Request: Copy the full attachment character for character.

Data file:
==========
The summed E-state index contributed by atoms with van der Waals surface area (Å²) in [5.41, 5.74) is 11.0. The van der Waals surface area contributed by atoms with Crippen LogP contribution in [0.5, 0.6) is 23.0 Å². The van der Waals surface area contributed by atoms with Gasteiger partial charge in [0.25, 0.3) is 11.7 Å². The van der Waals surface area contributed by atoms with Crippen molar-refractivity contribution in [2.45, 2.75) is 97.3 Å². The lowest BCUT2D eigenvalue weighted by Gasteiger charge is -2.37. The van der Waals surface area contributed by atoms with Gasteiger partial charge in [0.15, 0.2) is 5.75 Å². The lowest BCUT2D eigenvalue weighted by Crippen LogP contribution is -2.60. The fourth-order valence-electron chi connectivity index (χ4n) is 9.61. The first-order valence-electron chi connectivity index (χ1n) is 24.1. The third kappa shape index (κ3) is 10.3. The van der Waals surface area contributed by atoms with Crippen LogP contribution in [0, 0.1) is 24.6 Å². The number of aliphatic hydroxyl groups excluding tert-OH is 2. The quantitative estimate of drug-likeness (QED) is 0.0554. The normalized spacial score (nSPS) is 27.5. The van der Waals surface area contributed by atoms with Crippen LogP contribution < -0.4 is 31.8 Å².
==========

The summed E-state index contributed by atoms with van der Waals surface area (Å²) in [5.41, 5.74) is 11.0. The van der Waals surface area contributed by atoms with Crippen LogP contribution in [0.5, 0.6) is 23.0 Å². The van der Waals surface area contributed by atoms with Gasteiger partial charge in [0.25, 0.3) is 11.7 Å². The van der Waals surface area contributed by atoms with Crippen molar-refractivity contribution in [2.45, 2.75) is 97.3 Å². The lowest BCUT2D eigenvalue weighted by Gasteiger charge is -2.37. The van der Waals surface area contributed by atoms with Gasteiger partial charge in [0.15, 0.2) is 5.75 Å². The lowest BCUT2D eigenvalue weighted by Crippen LogP contribution is -2.60. The fourth-order valence-electron chi connectivity index (χ4n) is 9.61. The first-order valence-electron chi connectivity index (χ1n) is 24.1. The third kappa shape index (κ3) is 10.3. The van der Waals surface area contributed by atoms with Crippen LogP contribution in [0, 0.1) is 24.6 Å². The number of aliphatic hydroxyl groups excluding tert-OH is 2. The quantitative estimate of drug-likeness (QED) is 0.0554. The normalized spacial score (nSPS) is 27.5. The van der Waals surface area contributed by atoms with Crippen LogP contribution < -0.4 is 31.8 Å².